Author Kevin Chapman is the Head Strength and Conditioning Coach Elite Training Systems and Oshawa Generals
When playoff season rolls around, making the most of every stride and every shot can be the difference between a championship and a summer of “what ifs”. Playoff season is where good training will take over and allow athletes to perform at their absolute best, but it doesn’t come easy. Preparing for championship-calibre moments requires countless training hours both on and off the ice year-round, with dedication, attention to detail, and good habits serving as the foundation of long-term success as an athlete. Having a plan, time management skills, exectution, consistency, and good lifestyle habits are all skills that will help you on the ice, in the gtm, and beyond. With the off-season upon us, it’s time to think about a plan for improving your game over the summer months.
The simple full-body workout below requires little to no equipment and is suitable for players at all levels. Make it part of your offseason and rememer: a goal without a plan is just a wish.
Reps: 4 X 8 per leg
The skater squat is a great exercise for developing lower body strength and improving balance for hockey players. This movement requires no equipment and has the athlete working against their own body weight, which is often the case on the ice.
The athlete starts tall and balanced on one leg. As the athlete descends toward the pad(s), they will extend their arms out in front of their body for counter balance
You want to ensure that their weight is distributed evenly throughout their entire foot. Once the athlete hits their required depth they will come to a controlled pause and return to the start position by applying force through the midfoot.
Reps:4 X 8
The yoga push-up combines upper body strength with full body core control and mobility. This movement will not only improve strength but over time it will help loosen up the posterior chain. This is a great movement that can be integrated into warmups or strength complexes.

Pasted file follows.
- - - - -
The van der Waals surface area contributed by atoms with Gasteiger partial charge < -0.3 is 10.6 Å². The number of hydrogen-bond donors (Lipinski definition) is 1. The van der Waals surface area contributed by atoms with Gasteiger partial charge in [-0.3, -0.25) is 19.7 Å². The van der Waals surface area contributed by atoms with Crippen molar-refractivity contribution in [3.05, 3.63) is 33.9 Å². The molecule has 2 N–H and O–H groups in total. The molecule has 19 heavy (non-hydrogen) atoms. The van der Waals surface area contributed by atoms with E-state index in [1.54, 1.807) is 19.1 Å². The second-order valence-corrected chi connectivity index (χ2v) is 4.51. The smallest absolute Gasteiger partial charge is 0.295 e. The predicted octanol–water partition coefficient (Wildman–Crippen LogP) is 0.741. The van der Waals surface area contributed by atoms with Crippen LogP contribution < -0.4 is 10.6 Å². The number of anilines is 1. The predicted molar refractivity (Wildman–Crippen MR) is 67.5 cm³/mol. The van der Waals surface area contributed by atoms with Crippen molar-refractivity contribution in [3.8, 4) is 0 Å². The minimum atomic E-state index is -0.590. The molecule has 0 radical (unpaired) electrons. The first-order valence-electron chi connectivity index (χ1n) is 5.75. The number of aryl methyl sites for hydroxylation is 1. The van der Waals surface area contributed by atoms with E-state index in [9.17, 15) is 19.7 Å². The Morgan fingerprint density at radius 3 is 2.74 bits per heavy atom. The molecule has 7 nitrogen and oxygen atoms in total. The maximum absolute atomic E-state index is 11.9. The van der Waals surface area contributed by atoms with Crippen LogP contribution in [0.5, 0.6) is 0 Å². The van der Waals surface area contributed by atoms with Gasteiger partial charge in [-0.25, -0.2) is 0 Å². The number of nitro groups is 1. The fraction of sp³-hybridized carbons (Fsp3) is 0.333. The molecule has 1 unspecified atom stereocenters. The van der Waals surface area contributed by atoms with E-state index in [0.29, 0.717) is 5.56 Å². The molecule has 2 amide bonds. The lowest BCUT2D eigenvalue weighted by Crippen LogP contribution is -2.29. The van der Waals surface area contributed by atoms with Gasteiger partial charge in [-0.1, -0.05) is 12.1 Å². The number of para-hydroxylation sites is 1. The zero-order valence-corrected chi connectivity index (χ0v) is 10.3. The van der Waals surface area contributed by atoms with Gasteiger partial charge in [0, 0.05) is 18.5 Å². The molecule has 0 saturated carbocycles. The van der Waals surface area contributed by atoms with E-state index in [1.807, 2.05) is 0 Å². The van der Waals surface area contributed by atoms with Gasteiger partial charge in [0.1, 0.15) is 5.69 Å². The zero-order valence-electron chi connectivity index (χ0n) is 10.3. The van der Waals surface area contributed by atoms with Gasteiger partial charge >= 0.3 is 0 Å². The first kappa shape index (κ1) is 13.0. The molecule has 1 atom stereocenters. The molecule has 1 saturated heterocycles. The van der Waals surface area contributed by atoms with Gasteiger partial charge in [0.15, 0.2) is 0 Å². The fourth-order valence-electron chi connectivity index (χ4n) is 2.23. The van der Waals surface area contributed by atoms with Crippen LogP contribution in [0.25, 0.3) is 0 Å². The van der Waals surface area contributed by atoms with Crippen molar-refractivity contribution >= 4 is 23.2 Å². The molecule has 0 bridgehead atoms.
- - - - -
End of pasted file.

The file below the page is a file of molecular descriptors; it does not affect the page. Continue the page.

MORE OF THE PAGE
The athlete will start in a high plank position with shoulders aligned with wrists, neutral spine (chin packed, hips level and core braced) and feet approximately shoulder width apart. As the athlete descends into the push-up, you want to ensure they maintain their perfect plank position and that the elbows do not flare out to the side.
Once the athlete hits their required depth they will return to their start position by completing the push-up. Once they are back in the start position they will perform a ‘downward dog’. This is done by pushing the hips up toward the ceiling while applying pressure into the floor with hands and pushing the heels down toward the floor to achieve a stretch in the calves, hamstrings and lower back. Return to start position.
High Plank One Arm Dumbbell Row
Reps:4 X 8 per arm
The athlete will start in high plank position with shoulders aligned with wrists, neutral spine (chin packed, hips level and core braced), feet approximately shoulder width apart and a dumbbell in one hand. The athlete will perform a one arm row with the arm that is holding the dumbbell. As the athlete performs the row they will maintain a strong braced plank by applying force into the floor with the arm that is supporting their body and resisting rotation of the hips. The row must be controlled, pausing at the top and bottom. Once the athlete returns to their start position they will perform the assigned reps and switch to the other arm.
Glute Bridge Walkout
Reps:4 X 8
The glute bridge walkout is a simple way to strengthen the posterior chain. The posterior chain is typically a weaker area on a lot of hockey players due to the different postures they spend most of their time in. This simple body-weight exercise will strengthen the glutes and hamstrings.
The athlete will begin on their back with arms out to the side, palms facing down and feet flat and shoulder width apart. The athlete will then perform a hip bridge applying force into the floor with both feet and using hands to brace. From this positon, the athlete will then begin to gradually walk both feet out into an extended position while gradually lowering the hips toward the floor. Once the athlete reaches their end range they will walk their feet back to the start position. It is important to maintain tension in the body throughout the entire movement.
This mobility exercise will assist with improving hip mobility and thoracic spine rotation. These are two areas where hockey players often experience restriction. This is a great combination movement that ties in both upper and lower body mobility.
The athlete will begin in a kneeling positon with one leg stretched out to the side of the body and arms out in front, shoulders aligned with wrists. From this position the athlete, in a controlled manner, will rock back toward the heels while keeping their hands in the same position they started in, applying pressure into the floor until they achieve a stretch in the adductors (groin). The athlete will remain in this position, maintaining the stretch, while they begin to open up with the same side arm, tracking the hand with the eyes until they achieve a stretch through the thoracic spine (upper back). The athlete will then return to the start position.